With this pretty much all-encompassing approach to notation and aural learning, I would like to suggest that I am relatively unbiased when it comes to my feelings about how and if notation should be taught in the classroom. I am not suggesting and would not suggest that anyone else who has written about this notation debate is biased from their background, I am simply putting forward that I do not feel that my background gives me reason to be biased.

What I think my experiences with notation and my experience of teaching notation has taught me is that it is pretty useful as a skill. Haven’t got a recording? Read the dots. Figured out every part of except that tricky, fast paced section? Read the dots. The rhythm guitar part obscured in the mix? Read the dots (or chord symbol or TAB). It simply doesn’t hurt to have some form of notation about. Is it essential? No. Does it make life easier when you’ve taken the time to develop this skill to even a basic level? Absolutely.

Similarly, aural learning skills are high on my agenda. Haven’t got sheet music? Listen to the recording. Can’t quite interpret the rhythm? Listen to the recording. Finding it difficult to interpret the spirit of the notation? Listen to the recording. Even with pieces that are being recorded for the first time, it’s common enough for the most seasoned of performers to play the dots to the composer and ask if they’ve interpreted it right – in many respects, checking it against the ‘recording’ in the composer’s head.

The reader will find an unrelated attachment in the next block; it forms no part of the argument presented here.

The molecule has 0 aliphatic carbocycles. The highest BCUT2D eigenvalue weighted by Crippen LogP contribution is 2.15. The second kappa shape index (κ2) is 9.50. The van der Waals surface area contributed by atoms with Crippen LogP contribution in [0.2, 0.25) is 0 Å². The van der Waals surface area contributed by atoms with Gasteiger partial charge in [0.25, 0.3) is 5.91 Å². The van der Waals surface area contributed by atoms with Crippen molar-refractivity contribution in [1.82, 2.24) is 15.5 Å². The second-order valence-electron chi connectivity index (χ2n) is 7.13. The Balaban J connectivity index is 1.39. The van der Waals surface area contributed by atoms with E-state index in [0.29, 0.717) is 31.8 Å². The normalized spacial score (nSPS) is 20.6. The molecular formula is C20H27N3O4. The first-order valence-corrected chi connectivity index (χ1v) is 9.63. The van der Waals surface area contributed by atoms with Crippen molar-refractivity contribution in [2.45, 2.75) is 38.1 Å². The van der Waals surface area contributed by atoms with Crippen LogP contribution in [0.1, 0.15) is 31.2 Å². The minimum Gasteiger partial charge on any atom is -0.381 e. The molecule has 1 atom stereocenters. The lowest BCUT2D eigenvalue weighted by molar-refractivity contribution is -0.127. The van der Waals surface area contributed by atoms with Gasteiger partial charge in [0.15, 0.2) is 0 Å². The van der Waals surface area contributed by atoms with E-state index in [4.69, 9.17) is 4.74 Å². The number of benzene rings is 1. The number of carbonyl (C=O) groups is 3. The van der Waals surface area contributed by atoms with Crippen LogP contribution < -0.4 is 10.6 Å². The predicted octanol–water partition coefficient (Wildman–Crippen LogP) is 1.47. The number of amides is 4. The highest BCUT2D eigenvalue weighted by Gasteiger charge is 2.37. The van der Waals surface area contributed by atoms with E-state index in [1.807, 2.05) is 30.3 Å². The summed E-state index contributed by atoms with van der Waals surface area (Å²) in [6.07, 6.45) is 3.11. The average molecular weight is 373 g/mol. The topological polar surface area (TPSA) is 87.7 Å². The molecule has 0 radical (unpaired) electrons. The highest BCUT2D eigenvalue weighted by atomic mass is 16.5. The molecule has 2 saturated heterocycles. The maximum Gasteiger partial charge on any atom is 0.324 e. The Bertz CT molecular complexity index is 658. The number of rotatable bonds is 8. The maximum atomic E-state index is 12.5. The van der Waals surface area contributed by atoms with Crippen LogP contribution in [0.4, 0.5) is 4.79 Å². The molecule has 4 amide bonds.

So, which should we teach? Notation or aural skills

The answer in my mind is a resounding ‘both’. I have no interest in teaching kids just one way of doing things.

That said, I don’t want to sit the whole class down and teach them that ‘Every Good Boy Deserves Football’ (please don’t give me football, I beg you). Nor do I want to give pupils notation for every activity. I just want them to have a basic understanding.

I also have a lot of time for Bill Martin’s approach that he has named ‘Ears and Eyes’. I have been taking some of the spirit of this approach into my Year 7 lessons this year and it’s working better than any other approach to teaching notation I’ve tried. I am not trying to teach them that ‘this note is a G’. I’m just teaching them that when they see that note they play a G. It works. It’s straightforward. It’s effective. Notation lessons don’t have to be arduous and boring because we don’t need lessons that are dedicated to teaching notation, I just want it included as one of the things that are received by the pupils because it’s relevant to them at the time of learning.

So, do I take issue with OfSTED saying that we should ensure that notation is included in our lessons? No. Do I want notation in every lesson? No. Will teaching notation bore the pupils? No.